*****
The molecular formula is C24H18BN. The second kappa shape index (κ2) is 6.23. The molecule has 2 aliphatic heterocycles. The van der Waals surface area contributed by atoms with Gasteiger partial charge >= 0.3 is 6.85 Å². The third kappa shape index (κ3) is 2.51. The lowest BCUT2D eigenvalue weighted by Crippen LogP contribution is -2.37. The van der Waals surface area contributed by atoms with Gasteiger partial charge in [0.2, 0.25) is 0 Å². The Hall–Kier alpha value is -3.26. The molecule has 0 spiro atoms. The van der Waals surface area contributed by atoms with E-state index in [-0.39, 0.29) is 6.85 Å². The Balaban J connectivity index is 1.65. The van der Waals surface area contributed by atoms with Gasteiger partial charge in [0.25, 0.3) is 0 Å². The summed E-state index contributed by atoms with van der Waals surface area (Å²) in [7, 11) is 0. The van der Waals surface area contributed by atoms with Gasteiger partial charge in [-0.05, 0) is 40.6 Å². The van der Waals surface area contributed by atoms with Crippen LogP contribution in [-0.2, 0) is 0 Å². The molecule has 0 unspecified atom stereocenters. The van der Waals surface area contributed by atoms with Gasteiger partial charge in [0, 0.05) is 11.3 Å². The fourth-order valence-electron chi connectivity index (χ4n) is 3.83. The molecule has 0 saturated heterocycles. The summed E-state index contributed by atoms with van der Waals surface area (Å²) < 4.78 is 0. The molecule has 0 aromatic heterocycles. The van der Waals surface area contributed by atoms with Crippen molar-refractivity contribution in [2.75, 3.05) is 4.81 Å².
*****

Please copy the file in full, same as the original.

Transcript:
The molecular formula is C24H18BN. The second kappa shape index (κ2) is 6.23. The molecule has 2 aliphatic heterocycles. The van der Waals surface area contributed by atoms with Gasteiger partial charge >= 0.3 is 6.85 Å². The third kappa shape index (κ3) is 2.51. The lowest BCUT2D eigenvalue weighted by Crippen LogP contribution is -2.37. The van der Waals surface area contributed by atoms with Gasteiger partial charge in [0.2, 0.25) is 0 Å². The Hall–Kier alpha value is -3.26. The molecule has 0 spiro atoms. The van der Waals surface area contributed by atoms with E-state index in [-0.39, 0.29) is 6.85 Å². The Balaban J connectivity index is 1.65. The van der Waals surface area contributed by atoms with Gasteiger partial charge in [0.25, 0.3) is 0 Å². The summed E-state index contributed by atoms with van der Waals surface area (Å²) in [7, 11) is 0. The van der Waals surface area contributed by atoms with Gasteiger partial charge in [-0.05, 0) is 40.6 Å². The van der Waals surface area contributed by atoms with Crippen LogP contribution in [-0.2, 0) is 0 Å². The molecule has 0 unspecified atom stereocenters. The van der Waals surface area contributed by atoms with Gasteiger partial charge in [0, 0.05) is 11.3 Å². The fourth-order valence-electron chi connectivity index (χ4n) is 3.83. The molecule has 0 saturated heterocycles. The summed E-state index contributed by atoms with van der Waals surface area (Å²) < 4.78 is 0. The molecule has 0 aromatic heterocycles. The van der Waals surface area contributed by atoms with Crippen molar-refractivity contribution in [2.75, 3.05) is 4.81 Å².